Bank under fire over rate shock

City economists and exporters condemn quarter-point rise
Click to follow
THE BANK of England's surprise decision yesterday to increase rates by 0.25 per cent prompted share price and gilt falls. The move drew fire from industry figures and the bulk of City economists.

The blue-chip FTSE 100 share index fell by 50 points after the Bank raised rates from 7.25 per cent to 7.5 per cent, but regained some of its losses later in the day to close down 37.6 points at 5860.8.

The pound shot up by almost 2 pfennigs immediately following the announcement, but slipped in late trading to finish the day at DM2.898, down 0.45 pfennigs.

Gilts were also hit, with the September long gilt falling 0.53 points to 109.38.

The Bank's move coincided with the publication of three separate studies suggesting the economy was continuing to slow.

City economists had been predicting the Bank's Monetary Policy Committee (MPC) - joined for the first time this month by John Vickers, the Bank's new chief economist - would leave interest rates unchanged for the seventh successive month. Most - but not all - City economists were critical of the surprise interest rate hike, saying it could lead to a "hard landing" for the economy.

The Bank justified its decision by evidence of a rise in the rate of private sector earnings as well as sterling's relative weakness in recent months. In a statement, the Bank said: "Inflationary pressures appear greater than in the May projection, and the need for a slowdown in domestic demand growth has become more pressing."

Simon Briscoe at Nikko Europe said: "The MPC confounded market opinion and logic by raising rates this month. It is a rate rise that the Bank could regret in the months ahead if the economy slows sharply."

Mr Briscoe's view was shared by Richard Taylor, deputy chief economist at Royal Bank of Scotland, who called the rise "unexpected and unnecessary". Mr Taylor said: "The risk of this strategy is that it may rekindle interest in sterling and bring further misery for the manufacturing industry."

Ciaran Barr, senior UK economist at Deutsche Bank, was among those in the City who approved. He said: "The justification for raising rates was a valid one." However, Mr Barr said MPC members could have done more to prepare the City for a possibility of a rate rise, perhaps by injecting a more "hawkish" tone into recent public speeches. "Taking the markets by surprise will have won the Bank few friends," he said.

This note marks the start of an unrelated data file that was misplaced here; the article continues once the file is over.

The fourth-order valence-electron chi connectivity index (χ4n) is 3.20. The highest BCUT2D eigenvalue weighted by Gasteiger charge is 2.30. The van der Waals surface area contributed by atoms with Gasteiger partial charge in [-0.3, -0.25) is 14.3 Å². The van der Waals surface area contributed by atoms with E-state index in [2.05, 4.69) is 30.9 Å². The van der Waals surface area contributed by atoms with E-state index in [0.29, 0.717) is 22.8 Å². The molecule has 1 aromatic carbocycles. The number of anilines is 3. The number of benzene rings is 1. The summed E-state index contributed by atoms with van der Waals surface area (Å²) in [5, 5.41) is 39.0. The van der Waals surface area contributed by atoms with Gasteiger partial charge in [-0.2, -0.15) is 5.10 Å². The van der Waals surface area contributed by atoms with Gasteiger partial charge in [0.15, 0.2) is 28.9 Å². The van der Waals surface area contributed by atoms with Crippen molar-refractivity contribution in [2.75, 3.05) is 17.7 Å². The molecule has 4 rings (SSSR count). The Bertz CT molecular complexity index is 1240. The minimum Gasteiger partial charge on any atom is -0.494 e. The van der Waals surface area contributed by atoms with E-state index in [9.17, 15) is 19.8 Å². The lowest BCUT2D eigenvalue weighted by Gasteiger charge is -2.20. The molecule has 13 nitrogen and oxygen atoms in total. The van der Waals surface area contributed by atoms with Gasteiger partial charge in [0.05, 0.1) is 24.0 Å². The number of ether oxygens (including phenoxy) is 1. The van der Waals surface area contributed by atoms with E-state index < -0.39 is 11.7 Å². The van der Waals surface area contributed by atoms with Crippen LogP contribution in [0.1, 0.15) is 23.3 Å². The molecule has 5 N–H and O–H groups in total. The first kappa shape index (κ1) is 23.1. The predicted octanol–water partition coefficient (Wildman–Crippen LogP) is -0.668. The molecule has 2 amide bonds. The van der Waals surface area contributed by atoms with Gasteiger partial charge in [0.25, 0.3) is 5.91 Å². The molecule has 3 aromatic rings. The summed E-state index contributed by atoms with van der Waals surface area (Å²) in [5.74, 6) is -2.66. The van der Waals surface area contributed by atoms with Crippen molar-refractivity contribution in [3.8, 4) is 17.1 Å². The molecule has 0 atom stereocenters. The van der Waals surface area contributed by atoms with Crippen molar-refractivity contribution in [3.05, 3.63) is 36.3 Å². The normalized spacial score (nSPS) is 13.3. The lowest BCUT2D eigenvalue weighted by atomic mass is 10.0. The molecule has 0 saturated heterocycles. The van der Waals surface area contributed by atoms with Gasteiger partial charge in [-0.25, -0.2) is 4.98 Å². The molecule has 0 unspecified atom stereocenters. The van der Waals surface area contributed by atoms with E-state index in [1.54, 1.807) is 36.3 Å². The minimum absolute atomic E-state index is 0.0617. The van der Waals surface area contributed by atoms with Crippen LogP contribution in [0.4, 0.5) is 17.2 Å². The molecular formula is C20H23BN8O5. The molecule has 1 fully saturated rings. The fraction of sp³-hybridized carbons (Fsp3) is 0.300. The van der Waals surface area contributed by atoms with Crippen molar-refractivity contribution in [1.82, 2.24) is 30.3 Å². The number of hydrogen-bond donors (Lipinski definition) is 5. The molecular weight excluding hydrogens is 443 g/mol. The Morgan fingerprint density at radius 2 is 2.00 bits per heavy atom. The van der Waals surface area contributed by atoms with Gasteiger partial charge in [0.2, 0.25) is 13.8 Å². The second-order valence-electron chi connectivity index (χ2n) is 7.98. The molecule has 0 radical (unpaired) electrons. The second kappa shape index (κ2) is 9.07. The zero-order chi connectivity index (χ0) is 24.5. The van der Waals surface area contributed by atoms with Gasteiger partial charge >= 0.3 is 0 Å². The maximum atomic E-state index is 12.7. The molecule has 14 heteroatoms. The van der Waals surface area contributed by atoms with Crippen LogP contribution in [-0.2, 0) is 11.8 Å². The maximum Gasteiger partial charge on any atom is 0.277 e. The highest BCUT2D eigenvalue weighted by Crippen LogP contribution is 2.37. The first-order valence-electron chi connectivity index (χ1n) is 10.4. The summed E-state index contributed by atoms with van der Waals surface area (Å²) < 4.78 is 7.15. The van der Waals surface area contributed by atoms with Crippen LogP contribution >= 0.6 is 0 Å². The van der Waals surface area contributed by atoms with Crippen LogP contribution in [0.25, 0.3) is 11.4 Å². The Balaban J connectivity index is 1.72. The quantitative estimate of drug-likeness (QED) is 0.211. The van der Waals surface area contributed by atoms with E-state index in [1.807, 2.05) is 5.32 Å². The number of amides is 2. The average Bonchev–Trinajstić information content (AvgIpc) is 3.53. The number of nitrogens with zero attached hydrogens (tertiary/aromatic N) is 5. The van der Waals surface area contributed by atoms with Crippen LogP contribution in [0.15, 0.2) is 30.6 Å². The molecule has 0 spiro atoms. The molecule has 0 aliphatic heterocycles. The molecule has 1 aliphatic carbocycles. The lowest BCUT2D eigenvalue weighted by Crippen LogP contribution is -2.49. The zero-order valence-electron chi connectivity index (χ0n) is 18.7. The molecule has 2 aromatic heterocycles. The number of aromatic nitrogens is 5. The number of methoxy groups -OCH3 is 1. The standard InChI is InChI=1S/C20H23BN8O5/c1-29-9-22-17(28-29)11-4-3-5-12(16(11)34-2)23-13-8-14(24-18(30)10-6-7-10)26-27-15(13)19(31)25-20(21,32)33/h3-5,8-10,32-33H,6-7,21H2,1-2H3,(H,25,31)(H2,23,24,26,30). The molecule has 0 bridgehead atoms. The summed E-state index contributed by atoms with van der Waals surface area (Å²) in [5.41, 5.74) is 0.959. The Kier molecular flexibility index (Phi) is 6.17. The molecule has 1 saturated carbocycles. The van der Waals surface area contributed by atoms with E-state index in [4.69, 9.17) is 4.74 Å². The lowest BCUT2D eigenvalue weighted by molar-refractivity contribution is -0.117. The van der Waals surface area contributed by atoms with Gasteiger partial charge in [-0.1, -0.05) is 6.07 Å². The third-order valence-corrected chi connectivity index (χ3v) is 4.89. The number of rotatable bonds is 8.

The decision prompted angry reactions from UK manufacturers. The strong pound has tipped manufacturing into recession, and many economists believe yesterday's rate rise will prolong sterling's strength.

Ian Campbell, director general of the Institute of Export, said the rate rise was "a slap in the face for the UK's exporters".

Neither the detailed reasoning behind the Bank's decision nor the voting record of the nine MPC members will be known for another six weeks, when the minutes of the meeting are published. However, this did not stop intense market speculation about the identity of the "hawks" on the committee who voted for a rate rise.

The voting behaviour of John Vickers, who joined the MPC this week, prompted the most comment. Mr Vickers, a former Oxford University professor renowned more for his regulatory expertise than his views on monetary policy, is widely believed to have voted for a rise.

Economists at Nikko Europe said: "We would guess that new boy Vickers voted for a rise: as chief economist he probably has sympathies with the Bank's economists' concerns about earnings growth and sterling weakness."Speculation also focused on Professor Charles Goodhart, a former hawk who became a dove in April.

In evidence to the Treasury Select Committee last month, Professor Goodhart said he had switched sides because of weaker than expected earnings growth as well as the appreciation of the exchange rate earlier this year.

However, in recent months, the trends on both average earnings - one of the key indicators for the MPC - and exchange rates have been reversed, prompting speculation that Professor Goodhart could have once again sided with the hawks.

If both Mr Vickers and Professor Goodhart voted for a rate hike, and assuming the three MPC members who wanted a rate rise in April again sided with the hawks, the MPC would have voted five to four in favour of a rate rise.

Some economists speculated that the minutes of the meeting - due to be published on 15 July - could reveal that as many as eight of the nine MPC members voted for a rate rise.

One said: "Eddie George may not have been comfortable finding himself in the minority. If he switched to the hawks, the rest of Bank staff may have voted with him." In April, Mr George, Governor of the Bank of England, voted to keep rates on hold, as did David Clementi, deputy governor, Ian Plenderleith, executive director of the Bank, Professor Goodhart and Dr DeAnne Julius, former chief economist at British Airways.

Mervyn King, deputy Bank governor, Sir Alan Budd and Professor Willem Buiter voted to raise rates.

The Bank's decision coincided with the publication of the latest CBI distributive trades survey, the 3i "Enterprise Barometer"and May figures on new car registrations.

The CBI survey showed that although growth in annual retail sales volumes held up in May, the underlying trend in sales growth was still relatively weak. Sudhir Junankar, the CBI's associate director of economic analysis, said: "The survey suggests that retailers do not expect their prices to pick up any further, which is good news for the inflation outlook,"

The survey by 3i, the venture capital group, showed falling confidence in the independent business sector, with manufacturers more gloomy than providers of services.

May new car registrations rose by just 1.7 per cent. Total registrations for the year to date are 7 per cent up on last year.